Compactness Lawsuit


Trial Power Point – Current Alt 1 and Alt 2 – public

Redistricting Complaint

January 7th Press Release

Hearing Documents
1) 2015 12-10 Intervenors Motion to Quash, Memo in Sprt, etc

2) 2015 12-17 FINAL Pltf’s Memo in Oppo to Motions to Quash

3) 2015 12-31 Defendant-Intervenors’ Reply in Further Support of Motion to Quash

4) 2015 12-31 Senate Reply Brief

5) 2016 01-29 OneVirginia2021 Wins Motion Arguments on Stay and Motion to Quash

6)2015 11-02 Subpoena for Dept. of Leg. Services

7) Order by court for Senators to turn over documents

News Alerts:
1) Schapiro: Redistricting fight an exercise in opaque government

2) Fain: Senators push to keep redistricting documents secret

Support Our Litigation

Court asked to reject rigged, twisted political districts, enforce Va. Constitution’s requirement of compactness

RICHMOND, Sept. 14 – A group of citizens from across Virginia asked the Richmond Circuit Court today to declare that the General Assembly districts in which they live – misshapen and rigged to benefit one candidate over another – violate the state Constitution’s requirement that election districts must be compact.

Backed by the non-partisan redistricting reform group OneVirginia2021, the lawsuit argues that principles in the Virginia Constitution must be given priority over such political considerations as a district’s tendency to support one party or the other in previous elections, or whether the incumbent likes the boundaries.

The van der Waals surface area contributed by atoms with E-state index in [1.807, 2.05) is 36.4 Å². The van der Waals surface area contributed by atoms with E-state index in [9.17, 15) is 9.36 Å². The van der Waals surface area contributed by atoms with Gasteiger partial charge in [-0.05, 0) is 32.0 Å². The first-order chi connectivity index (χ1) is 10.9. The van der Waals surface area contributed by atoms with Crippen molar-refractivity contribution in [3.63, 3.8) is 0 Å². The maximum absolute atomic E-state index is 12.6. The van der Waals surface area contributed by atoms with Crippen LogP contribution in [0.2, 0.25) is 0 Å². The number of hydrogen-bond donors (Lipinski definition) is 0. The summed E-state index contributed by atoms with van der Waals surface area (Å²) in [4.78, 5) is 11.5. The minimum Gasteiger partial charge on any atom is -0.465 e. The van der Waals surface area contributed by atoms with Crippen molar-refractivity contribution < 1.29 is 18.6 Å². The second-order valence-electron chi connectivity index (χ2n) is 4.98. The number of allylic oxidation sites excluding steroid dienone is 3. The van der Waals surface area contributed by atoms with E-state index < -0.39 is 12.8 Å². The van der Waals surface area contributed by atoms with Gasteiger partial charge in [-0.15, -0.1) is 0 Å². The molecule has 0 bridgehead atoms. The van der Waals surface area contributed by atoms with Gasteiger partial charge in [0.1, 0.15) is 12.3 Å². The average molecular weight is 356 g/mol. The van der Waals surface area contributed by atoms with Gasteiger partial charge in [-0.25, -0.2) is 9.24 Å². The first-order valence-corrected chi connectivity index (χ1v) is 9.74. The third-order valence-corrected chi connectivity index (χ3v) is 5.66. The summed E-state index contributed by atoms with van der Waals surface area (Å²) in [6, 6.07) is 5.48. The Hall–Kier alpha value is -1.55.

Article II, Section 6, of the Virginia Constitution commands:  “Every election district shall be composed of contiguous and compact territory.”

“The General Assembly unlawfully and unnecessarily subordinated compactness to policy considerations that lack constitutional authority,” the lawsuit says, referring to the legislature’s drawing of the political map in 2011. “In striving to protect incumbents and gain partisan advantage, the constitutional requirement that every district be compact was rarely, if ever, considered.”

That harms the plaintiffs by taking away their constitutional right to live and vote in a compact legislative district, the lawsuit argues.

“Like the other two requirements in the state Constitution – equal population and contiguity – compactness can be measured and held to a reasonable standard,” said Brian Cannon, executive director of OneVirginia2021. “Far from having a standard, the legislature effectively ignored the Constitution on this point, and gave us distorted, weirdly shaped districts that break up communities and rig elections by depriving voters of meaningful competition.”

The lawsuit doesn’t ask to block the upcoming election on Nov. 3, but if it eventually succeeds, it would have the court bar future General Assembly elections until the political map is redrawn to comply with the Constitution’s compactness requirement.

“The suit is not aimed at any member of the General Assembly,” Cannon said, “but at the unconstitutional process and the unfair results.” Defendants are the Virginia State Board of Elections and its officers.

The lead attorney in the suit is Wyatt B. Durrette Jr., a respected trial lawyer and former Republican candidate for governor.


The images below are of every district that is involved in our lawsuit.

House District 13
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House District 22
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House District 48
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House District 72
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House District 88
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Senate District 19
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Senate District 21
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Senate District 28
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Senate District 29
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Senate District 30
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Senate District 37

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